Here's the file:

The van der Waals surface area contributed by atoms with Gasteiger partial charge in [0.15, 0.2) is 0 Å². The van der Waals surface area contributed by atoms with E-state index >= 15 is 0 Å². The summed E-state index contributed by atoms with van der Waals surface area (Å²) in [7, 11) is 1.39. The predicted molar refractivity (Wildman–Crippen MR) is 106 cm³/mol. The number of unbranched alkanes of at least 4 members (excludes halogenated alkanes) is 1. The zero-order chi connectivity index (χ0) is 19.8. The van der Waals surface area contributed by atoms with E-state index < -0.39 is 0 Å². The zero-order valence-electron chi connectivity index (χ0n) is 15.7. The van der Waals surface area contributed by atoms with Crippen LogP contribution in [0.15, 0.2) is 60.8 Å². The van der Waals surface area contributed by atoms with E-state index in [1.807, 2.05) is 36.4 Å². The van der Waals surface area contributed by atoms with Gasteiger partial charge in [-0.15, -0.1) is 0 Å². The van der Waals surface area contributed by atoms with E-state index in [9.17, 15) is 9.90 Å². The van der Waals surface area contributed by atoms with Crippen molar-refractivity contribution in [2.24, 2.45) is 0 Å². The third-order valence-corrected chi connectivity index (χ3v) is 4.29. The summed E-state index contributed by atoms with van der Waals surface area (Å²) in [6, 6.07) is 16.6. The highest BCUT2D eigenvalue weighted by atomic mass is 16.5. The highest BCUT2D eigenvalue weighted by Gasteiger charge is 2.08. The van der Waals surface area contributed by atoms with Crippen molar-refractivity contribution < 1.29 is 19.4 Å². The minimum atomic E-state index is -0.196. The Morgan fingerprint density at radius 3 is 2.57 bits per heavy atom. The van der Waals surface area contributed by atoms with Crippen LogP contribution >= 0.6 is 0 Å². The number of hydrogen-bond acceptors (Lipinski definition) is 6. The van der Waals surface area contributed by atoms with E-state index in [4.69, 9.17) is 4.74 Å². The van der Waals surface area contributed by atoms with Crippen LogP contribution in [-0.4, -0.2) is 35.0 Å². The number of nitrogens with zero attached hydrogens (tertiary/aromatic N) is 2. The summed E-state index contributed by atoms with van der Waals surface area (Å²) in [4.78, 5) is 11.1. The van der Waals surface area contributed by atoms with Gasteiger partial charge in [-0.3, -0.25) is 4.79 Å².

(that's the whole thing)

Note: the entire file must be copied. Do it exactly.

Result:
The van der Waals surface area contributed by atoms with Gasteiger partial charge in [0.15, 0.2) is 0 Å². The van der Waals surface area contributed by atoms with E-state index >= 15 is 0 Å². The summed E-state index contributed by atoms with van der Waals surface area (Å²) in [7, 11) is 1.39. The predicted molar refractivity (Wildman–Crippen MR) is 106 cm³/mol. The number of unbranched alkanes of at least 4 members (excludes halogenated alkanes) is 1. The zero-order chi connectivity index (χ0) is 19.8. The van der Waals surface area contributed by atoms with E-state index < -0.39 is 0 Å². The zero-order valence-electron chi connectivity index (χ0n) is 15.7. The van der Waals surface area contributed by atoms with Crippen LogP contribution in [0.15, 0.2) is 60.8 Å². The van der Waals surface area contributed by atoms with E-state index in [1.807, 2.05) is 36.4 Å². The van der Waals surface area contributed by atoms with Gasteiger partial charge in [-0.15, -0.1) is 0 Å². The van der Waals surface area contributed by atoms with E-state index in [9.17, 15) is 9.90 Å². The van der Waals surface area contributed by atoms with Crippen molar-refractivity contribution in [2.24, 2.45) is 0 Å². The third-order valence-corrected chi connectivity index (χ3v) is 4.29. The summed E-state index contributed by atoms with van der Waals surface area (Å²) in [6, 6.07) is 16.6. The highest BCUT2D eigenvalue weighted by atomic mass is 16.5. The highest BCUT2D eigenvalue weighted by Gasteiger charge is 2.08. The van der Waals surface area contributed by atoms with Crippen molar-refractivity contribution < 1.29 is 19.4 Å². The minimum atomic E-state index is -0.196. The Morgan fingerprint density at radius 3 is 2.57 bits per heavy atom. The van der Waals surface area contributed by atoms with Crippen LogP contribution >= 0.6 is 0 Å². The number of hydrogen-bond acceptors (Lipinski definition) is 6. The van der Waals surface area contributed by atoms with E-state index in [4.69, 9.17) is 4.74 Å². The van der Waals surface area contributed by atoms with Crippen LogP contribution in [-0.4, -0.2) is 35.0 Å². The number of nitrogens with zero attached hydrogens (tertiary/aromatic N) is 2. The summed E-state index contributed by atoms with van der Waals surface area (Å²) in [4.78, 5) is 11.1. The van der Waals surface area contributed by atoms with Gasteiger partial charge in [-0.3, -0.25) is 4.79 Å².